But they have a good excuse: the School Board hasn't yet decided how large the levy needs to be. In fact, they haven't even been looking at any data to help them decide. In fact, they haven't even decided on a general strategy: will they go for a big levy and plan to stay off the ballot for three years or more, or will they pick a lower levy amount and expect to ask for more in a year or two?

Or will they decide to make major cutbacks now?

It seems to me that this discussion should have been the primary topic of the retreat the Board held in June. But they squandered that opportunity, and now another month has been lost.

I thought tonight's Board meeting would have a significant amount of time devoted to the levy, and indeed it did.

President Denise Bobbitt asked the Superintendent and Treasurer to come to the meeting prepared to talk about how much has already been cut from the budget in the past four years. The answer is about $4 million – nothing to sneeze at – about 3% of the budget. I know her reason for wanting these numbers is so that she, the other Board members, and the campaign committee could better defend whatever levy amount they decide to ask for. They rejoiced in the story of a staff member figuring out how to save $20,000/yr in postage. That's good stuff, but it's only a little more than 1/100th of one percent of the budget.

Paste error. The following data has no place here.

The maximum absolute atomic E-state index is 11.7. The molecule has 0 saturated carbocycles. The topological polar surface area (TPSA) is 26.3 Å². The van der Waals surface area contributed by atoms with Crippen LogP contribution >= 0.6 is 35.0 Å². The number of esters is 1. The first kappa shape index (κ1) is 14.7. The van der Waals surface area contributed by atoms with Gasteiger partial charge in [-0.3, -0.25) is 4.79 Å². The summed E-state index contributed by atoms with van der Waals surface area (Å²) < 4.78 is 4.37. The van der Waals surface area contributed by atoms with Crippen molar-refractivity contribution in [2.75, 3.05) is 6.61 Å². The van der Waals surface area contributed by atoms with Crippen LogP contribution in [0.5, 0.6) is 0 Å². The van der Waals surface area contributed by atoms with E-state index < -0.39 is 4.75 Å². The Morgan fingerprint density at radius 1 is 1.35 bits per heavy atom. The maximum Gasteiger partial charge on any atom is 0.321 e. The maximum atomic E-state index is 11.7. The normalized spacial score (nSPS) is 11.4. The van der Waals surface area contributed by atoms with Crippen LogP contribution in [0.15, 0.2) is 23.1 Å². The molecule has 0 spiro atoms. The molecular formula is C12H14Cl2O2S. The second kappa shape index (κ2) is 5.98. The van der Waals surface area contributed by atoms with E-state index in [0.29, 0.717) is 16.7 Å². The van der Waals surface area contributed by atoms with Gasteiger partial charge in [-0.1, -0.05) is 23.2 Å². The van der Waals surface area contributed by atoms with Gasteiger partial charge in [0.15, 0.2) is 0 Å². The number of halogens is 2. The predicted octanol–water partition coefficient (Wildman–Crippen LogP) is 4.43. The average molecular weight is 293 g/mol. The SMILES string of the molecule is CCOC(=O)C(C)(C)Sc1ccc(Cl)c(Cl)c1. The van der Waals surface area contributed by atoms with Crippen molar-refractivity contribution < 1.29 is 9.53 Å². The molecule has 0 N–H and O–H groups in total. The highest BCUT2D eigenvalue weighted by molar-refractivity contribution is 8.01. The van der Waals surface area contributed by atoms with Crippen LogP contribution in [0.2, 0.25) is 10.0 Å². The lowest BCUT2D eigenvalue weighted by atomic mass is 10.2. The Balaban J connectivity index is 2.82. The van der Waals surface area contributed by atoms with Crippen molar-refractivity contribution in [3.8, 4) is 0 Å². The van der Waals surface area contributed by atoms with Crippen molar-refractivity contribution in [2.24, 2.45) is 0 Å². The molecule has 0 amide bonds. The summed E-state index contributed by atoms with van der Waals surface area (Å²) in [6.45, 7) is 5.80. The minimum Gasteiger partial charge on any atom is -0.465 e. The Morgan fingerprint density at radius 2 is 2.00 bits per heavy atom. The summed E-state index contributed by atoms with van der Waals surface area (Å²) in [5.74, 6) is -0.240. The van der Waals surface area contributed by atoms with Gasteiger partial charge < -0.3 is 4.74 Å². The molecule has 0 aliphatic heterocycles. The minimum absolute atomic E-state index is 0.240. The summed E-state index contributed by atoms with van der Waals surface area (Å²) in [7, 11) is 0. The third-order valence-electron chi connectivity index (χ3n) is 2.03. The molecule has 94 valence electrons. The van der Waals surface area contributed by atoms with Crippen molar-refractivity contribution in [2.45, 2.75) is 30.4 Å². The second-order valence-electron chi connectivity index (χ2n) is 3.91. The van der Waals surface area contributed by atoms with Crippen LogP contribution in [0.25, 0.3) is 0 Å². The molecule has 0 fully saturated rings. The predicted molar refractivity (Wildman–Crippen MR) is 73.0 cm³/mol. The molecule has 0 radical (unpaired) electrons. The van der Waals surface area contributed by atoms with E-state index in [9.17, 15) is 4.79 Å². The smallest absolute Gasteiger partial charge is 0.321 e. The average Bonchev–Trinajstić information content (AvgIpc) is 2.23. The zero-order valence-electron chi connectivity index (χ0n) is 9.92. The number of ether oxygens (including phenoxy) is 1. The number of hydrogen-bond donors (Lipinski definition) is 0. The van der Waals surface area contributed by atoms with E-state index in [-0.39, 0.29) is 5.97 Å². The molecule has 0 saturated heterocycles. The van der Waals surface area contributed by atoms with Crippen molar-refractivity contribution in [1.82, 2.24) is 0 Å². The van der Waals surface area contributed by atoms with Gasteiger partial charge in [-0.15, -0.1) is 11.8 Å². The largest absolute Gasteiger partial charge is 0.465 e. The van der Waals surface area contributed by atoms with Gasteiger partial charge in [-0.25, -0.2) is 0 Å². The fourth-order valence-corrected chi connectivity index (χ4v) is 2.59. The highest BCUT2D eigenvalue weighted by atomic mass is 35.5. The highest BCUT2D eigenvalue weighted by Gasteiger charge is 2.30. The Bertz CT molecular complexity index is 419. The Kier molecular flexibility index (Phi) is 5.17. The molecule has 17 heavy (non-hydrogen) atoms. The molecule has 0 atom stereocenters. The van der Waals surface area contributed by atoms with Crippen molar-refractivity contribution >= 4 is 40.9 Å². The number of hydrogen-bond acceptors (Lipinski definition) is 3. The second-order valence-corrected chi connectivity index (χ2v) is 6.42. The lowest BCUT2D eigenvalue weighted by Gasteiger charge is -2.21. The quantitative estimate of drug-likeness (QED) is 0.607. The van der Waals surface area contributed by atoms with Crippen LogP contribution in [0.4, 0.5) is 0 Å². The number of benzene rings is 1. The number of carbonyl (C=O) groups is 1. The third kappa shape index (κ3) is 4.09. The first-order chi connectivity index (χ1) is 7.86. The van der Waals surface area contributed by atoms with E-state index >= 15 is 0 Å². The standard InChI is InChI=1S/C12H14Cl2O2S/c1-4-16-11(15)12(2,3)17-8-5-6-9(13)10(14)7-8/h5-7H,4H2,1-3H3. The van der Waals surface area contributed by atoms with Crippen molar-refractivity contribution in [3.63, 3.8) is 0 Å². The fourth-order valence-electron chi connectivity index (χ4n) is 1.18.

The elephant in the room is, and will always be, personnel costs. Indeed, the latest state-required Five Year Forecast from Treasurer Brian Wilson projects that if no operating levies are passed in the next three years, all of the cost reductions will be in personnel costs. All of the other $20,000 savings found here and there won't make a material difference in the levy amount required.